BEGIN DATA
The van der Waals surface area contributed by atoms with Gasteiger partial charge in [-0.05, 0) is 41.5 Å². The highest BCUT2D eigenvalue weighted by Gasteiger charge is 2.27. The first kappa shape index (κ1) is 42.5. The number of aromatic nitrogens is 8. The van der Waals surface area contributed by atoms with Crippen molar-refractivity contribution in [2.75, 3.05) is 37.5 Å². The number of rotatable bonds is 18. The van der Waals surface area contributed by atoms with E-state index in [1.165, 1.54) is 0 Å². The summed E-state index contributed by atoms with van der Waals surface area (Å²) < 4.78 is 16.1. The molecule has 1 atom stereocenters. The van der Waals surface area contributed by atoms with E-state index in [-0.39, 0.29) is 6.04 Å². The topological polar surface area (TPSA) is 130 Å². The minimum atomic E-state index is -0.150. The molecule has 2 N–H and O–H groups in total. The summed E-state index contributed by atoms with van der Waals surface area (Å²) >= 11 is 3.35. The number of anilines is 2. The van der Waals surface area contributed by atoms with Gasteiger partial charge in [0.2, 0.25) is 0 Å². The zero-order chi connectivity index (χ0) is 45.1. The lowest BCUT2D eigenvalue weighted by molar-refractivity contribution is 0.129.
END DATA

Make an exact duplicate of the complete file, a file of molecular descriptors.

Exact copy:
The van der Waals surface area contributed by atoms with Gasteiger partial charge in [-0.05, 0) is 41.5 Å². The highest BCUT2D eigenvalue weighted by Gasteiger charge is 2.27. The first kappa shape index (κ1) is 42.5. The number of aromatic nitrogens is 8. The van der Waals surface area contributed by atoms with Crippen molar-refractivity contribution in [2.75, 3.05) is 37.5 Å². The number of rotatable bonds is 18. The van der Waals surface area contributed by atoms with E-state index in [1.165, 1.54) is 0 Å². The summed E-state index contributed by atoms with van der Waals surface area (Å²) < 4.78 is 16.1. The molecule has 1 atom stereocenters. The van der Waals surface area contributed by atoms with E-state index in [-0.39, 0.29) is 6.04 Å². The topological polar surface area (TPSA) is 130 Å². The minimum atomic E-state index is -0.150. The molecule has 2 N–H and O–H groups in total. The summed E-state index contributed by atoms with van der Waals surface area (Å²) >= 11 is 3.35. The number of anilines is 2. The van der Waals surface area contributed by atoms with Gasteiger partial charge in [0.2, 0.25) is 0 Å². The zero-order chi connectivity index (χ0) is 45.1. The lowest BCUT2D eigenvalue weighted by molar-refractivity contribution is 0.129.